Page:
Koetsu Urushi MC phono cartridge Manufacturer's Comment
Editor: A very special thank you for the opportunity to respond to the Follow-Up on the Koetsu Urushi with the Expert Stylus Company modification. Musical Surroundings has been involved with phono cartridges since 1991, representing Benz Micro, Koetsu, Transfiguration, and now Clearaudio. When discussing how cartridges have evolved since the 1980s with either Albert Lukaschek of Benz or Peter Suchy of Clearaudio, both note how much more sophisticated their designs and manufacturing capabilities are today than even just five years ago. Loudspeaker design and manufacture are other aspects of the audio industry that have undergone tremendous advancements in the last decade. I do not recall a Stereophile article advocating buying "old, worn, or damaged" speakers and having the drivers re-coned or replaced, even by experts.
Just this past June, when I visited Benz in Switzerland, we discussed their rebuilding service. Their interim factory (a new one is being completed) was filled with old EMTs, SPUs, and even a Dynavector Ruby sent to them by Expert Stylus. (I inquired; they said that Expert needed Benz's expertise to rebuild that one!) I asked Albert Lukaschek if he felt the rebuilt Dynavector would be better than his new $550 retail ACE cartridge ($450 with the Dynavector trade-in), and he said no. He added that, with the new Benz Series 2 advancements (incorporated in the ACE), owners of older cartridges, including Benz models predating 1999, would be better off upgrading to a new Series 2 Benz and not having their cartridges retipped in Switzerland. When I asked why his factory continued to offer their retipping service, he replied that it was because their factory has that capability, and some people like the "classic sound" of their old EMTs and Ortofons on vintage turntables. He added that his resulting contact with these "freaks" (Eurospeak for hardcore enthusiasts; eg, audiophiles) kept him in touch with one dimension of his industry.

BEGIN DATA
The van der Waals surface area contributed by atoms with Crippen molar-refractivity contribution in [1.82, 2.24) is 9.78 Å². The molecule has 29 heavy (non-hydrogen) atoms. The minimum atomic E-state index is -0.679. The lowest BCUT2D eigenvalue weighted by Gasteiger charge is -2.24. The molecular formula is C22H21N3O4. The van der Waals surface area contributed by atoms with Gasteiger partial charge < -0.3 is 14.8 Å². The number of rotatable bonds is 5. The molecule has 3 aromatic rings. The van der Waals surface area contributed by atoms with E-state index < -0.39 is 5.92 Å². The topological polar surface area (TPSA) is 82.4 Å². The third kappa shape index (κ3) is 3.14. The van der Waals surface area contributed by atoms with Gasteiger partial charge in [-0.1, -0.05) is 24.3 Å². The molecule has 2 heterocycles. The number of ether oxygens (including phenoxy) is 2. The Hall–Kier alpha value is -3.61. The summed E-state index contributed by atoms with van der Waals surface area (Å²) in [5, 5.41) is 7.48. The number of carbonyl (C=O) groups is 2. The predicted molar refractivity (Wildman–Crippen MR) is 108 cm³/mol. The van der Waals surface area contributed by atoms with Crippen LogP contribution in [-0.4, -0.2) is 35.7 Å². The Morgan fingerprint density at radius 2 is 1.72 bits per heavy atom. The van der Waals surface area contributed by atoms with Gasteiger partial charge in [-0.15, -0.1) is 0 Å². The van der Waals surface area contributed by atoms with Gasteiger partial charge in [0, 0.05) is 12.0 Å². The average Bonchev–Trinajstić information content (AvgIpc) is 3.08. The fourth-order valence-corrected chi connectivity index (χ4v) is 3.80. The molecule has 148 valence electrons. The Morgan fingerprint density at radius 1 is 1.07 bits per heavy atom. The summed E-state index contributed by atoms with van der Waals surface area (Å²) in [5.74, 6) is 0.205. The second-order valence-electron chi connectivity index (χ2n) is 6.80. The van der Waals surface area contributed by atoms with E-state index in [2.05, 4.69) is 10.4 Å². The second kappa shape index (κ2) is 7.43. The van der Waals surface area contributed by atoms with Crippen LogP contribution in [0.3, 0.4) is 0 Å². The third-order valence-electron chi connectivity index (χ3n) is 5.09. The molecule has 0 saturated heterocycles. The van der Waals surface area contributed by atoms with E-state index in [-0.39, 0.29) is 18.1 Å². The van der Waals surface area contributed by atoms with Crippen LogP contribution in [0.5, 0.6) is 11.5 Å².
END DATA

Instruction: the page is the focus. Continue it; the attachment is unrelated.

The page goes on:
As I read the Follow-Up, I was troubled by such words as "gamble" and "experiment," and the contradiction between what was a stock part vs a different part, and how the rebuilt Koetsu was retipped with a different stylus shape (and even recommended to use further non-stock parts). In fact, wasn't it noted that the rebuilt cartridge did in fact sound different from the original (sonic memory being what it may)? This seemed to be the same concern addressed regarding van den Hul's rebuilding services.
There is also generalization regarding "typical factory rebuilds...for expensive-moving coils tend to cost around 50% of the cartridge's original retail price." Companies who rebuild their cartridges, such as van den Hul and Benz, charge a fixed price based on labor and parts, often as low as one sixth the original retail price. Koetsu rebuilds most models at around a third of the current retail price. Other companies actually replace your old cartridge with a brand-new model, typically at 50% off, but with the latest improvements of the new model. Many, such as Clearaudio, also allow you to trade up to a better model, paying only the difference in retail price, if this is done within a specific time period.
Many cartridge companies allow trade-ins of older cartridges for new cartridges, or even for other brands or non-working cartridges. While many of these trade-ins could be rebuilt at the Benz factory, the investment of your money or Benz's time will not produce a cartridge better than a modern-day cartridge. Cartridge trade-in programs originated as a means to stop the exodus from analog as it became difficult to repair or exchange older designs made by companies deserting the analog arena. These programs have been instrumental in fueling the analog renaissance we all enjoy today.
Yes: When it comes to a high-end audio system, you should experiment with speaker placement or listen to a new type of music or a different interpretation of a classic or standard—but not with buying old, worn, or damaged cartridges. I highly recommend that if you are thinking about a new cartridge, you contact your local high-end analog dealer.—Garth Leerer, President, Musical Surroundings